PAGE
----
If you were an employee on Henry Ford’s assembly line in Detroit in the 1920s, you received a high degree of training and preparation before you ever set foot in the factory. You learned what your role was, and were given all the tools you needed to accomplish your job from Day One. From then on, your role never changed—you did your part to move a product forward along the assembly line, from the day you began until the day you retired, 40 or 50 years later.
Since those days, the business world has transformed — everything that can be automated has been automated. The fourth industrial revolution is upon us, with the forces of AI, robotics, and 3D printing disrupting the status quo and pushing outdated processes into oblivion. The Ford factory workers’ jobs have largely been turned over to machines.
But the workforce training process hasn’t kept up with the pace of change.
The education that the workforce received was designed in the previous industrial age: front-loaded for first 20 years, and expected to apply to their jobs for the next 40 to 50 years. Today, we are in the knowledge economy, and there is new knowledge we are required to learn and apply daily. How can we future-proof our workforces to help them prepare for the rapid pace of business transformation?
Like many things in the world today our education system needs a major overhaul. To assume that education stops after the first twenty years or so just doesn’t jive with our now ever-changing world. Education is still in the mode aligned with getting a good “factory” job out of high school and then settling down into a comfortable middle class life. That philosophy might have worked fifty years ago but not now.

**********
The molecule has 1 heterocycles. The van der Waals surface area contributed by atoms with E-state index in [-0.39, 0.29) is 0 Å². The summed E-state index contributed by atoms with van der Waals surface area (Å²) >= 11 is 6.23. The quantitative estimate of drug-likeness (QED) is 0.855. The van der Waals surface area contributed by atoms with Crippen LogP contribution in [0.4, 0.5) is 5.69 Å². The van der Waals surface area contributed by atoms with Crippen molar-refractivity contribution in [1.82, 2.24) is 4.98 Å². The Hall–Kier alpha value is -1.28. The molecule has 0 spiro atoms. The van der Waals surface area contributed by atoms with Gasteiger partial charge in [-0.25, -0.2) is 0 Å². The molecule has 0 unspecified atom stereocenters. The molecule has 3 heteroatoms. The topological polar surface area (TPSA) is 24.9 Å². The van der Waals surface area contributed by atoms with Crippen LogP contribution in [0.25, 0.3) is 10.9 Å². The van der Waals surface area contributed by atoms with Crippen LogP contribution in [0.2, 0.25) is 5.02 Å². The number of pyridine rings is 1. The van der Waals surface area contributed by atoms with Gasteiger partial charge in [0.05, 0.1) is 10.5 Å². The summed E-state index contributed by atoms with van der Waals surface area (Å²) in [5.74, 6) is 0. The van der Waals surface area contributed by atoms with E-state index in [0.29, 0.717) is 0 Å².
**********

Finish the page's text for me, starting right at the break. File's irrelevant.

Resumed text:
Despite what many Trump supporters believe living today requires us to be in the constant learning mode. One good thing about all of this is that opportunities for the most part exist for those willing to put in the effort to accomplish them.
But even discussing the good times of the past seems out of kilter to me. It seems that almost everyone around today have much more than I did growing up in the 1950s and 60s. Back then it was rare to see more than one car in a household and especially for teenager to have his own car. The student parking area in my high school was about twenty feet wide as almost all of us took the bus to school. Our clothes comfortably fit in the three feet wide or narrower closets of that era. Fresh fruits and vegetables were limited by season. And coffee came in only two varieties and cost a dime a cup. We simply didn’t tear out totally functional kitchens because they were out of style.
Getting back to education issues, even though I worked for the same company for thirty years I basically had three quite different occupations that required a much different knowledge base. Except for the first one I equipped myself with the necessary tools to do the job through self-learning. I kept my skills up with the times.
Yes, accomplishments might require more personal work today than they did in the past but if you are willing to do the work they are there for you.